Published by: The Johns Hopkins University Press

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pp. xi-xii

This book is a project many years in the making, only becoming reality with the help of many supporters. I am grateful for the encouragement, frank feedback, and support of Ashleigh McKown at the Johns Hopkins University Press. She saw real promise in the project, but that promise could not have been realized without her honesty. I also ap-...

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Introduction: Facing Freshman Year

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pp. 1-12

Congratulations! You did it. You got into college! Maybe you’re going to Princeton, Michigan, Duke, Berkeley, Stanford, or another of the best research universities in the world. Or perhaps you’re bound for a great liberal arts college like Swarthmore, Davidson, Pomona, or Kenyon. Maybe it’s a private college in New England or the flagship campus of your state university system. That ...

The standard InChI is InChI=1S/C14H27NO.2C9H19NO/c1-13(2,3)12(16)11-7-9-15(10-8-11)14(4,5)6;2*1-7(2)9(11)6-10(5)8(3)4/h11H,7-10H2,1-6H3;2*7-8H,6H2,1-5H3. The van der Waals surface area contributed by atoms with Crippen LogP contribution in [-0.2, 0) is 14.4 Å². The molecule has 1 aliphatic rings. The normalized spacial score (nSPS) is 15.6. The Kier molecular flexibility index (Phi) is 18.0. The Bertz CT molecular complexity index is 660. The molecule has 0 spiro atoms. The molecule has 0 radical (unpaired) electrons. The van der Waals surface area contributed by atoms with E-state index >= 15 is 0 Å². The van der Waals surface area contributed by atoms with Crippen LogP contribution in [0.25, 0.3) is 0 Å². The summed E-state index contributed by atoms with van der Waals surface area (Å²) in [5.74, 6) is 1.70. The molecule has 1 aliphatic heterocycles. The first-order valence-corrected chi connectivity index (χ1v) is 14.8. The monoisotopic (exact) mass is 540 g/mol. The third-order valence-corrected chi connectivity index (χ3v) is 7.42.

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Habit #1. Focus on Learning, Not on Grades

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pp. 13-30

To begin a college life filled with success, you can start by imagining the last day you will be in college. Looking backwards from the future always puts any experience in perspective. That day will be a university commencement—a profound event, the zenith of academic tradition and spectacle. Even the most reserved of ...

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Habit #2. Build an Adult Relationship with Your Parents

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pp. 31-51